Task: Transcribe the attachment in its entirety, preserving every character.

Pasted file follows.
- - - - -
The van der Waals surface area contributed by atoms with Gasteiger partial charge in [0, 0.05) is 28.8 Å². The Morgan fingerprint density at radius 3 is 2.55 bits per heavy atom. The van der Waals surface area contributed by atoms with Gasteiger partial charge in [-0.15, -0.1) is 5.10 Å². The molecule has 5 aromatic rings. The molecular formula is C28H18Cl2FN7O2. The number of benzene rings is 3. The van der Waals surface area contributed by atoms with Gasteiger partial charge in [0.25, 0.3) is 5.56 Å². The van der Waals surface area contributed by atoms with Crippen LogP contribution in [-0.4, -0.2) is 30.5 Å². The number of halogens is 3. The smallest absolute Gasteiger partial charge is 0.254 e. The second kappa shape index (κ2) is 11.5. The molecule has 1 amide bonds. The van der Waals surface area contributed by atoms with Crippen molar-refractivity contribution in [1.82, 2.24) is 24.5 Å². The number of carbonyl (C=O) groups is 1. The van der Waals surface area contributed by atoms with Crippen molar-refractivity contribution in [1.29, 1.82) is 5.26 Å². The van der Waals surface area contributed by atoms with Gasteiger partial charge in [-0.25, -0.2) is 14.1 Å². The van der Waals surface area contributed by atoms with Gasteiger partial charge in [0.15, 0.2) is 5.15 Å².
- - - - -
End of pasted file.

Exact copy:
The van der Waals surface area contributed by atoms with Gasteiger partial charge in [0, 0.05) is 28.8 Å². The Morgan fingerprint density at radius 3 is 2.55 bits per heavy atom. The van der Waals surface area contributed by atoms with Gasteiger partial charge in [-0.15, -0.1) is 5.10 Å². The molecule has 5 aromatic rings. The molecular formula is C28H18Cl2FN7O2. The number of benzene rings is 3. The van der Waals surface area contributed by atoms with Gasteiger partial charge in [0.25, 0.3) is 5.56 Å². The van der Waals surface area contributed by atoms with Crippen LogP contribution in [-0.4, -0.2) is 30.5 Å². The number of halogens is 3. The smallest absolute Gasteiger partial charge is 0.254 e. The second kappa shape index (κ2) is 11.5. The molecule has 1 amide bonds. The van der Waals surface area contributed by atoms with Crippen molar-refractivity contribution in [1.82, 2.24) is 24.5 Å². The number of carbonyl (C=O) groups is 1. The van der Waals surface area contributed by atoms with Crippen molar-refractivity contribution in [1.29, 1.82) is 5.26 Å². The van der Waals surface area contributed by atoms with Gasteiger partial charge in [-0.25, -0.2) is 14.1 Å². The van der Waals surface area contributed by atoms with Gasteiger partial charge in [0.15, 0.2) is 5.15 Å².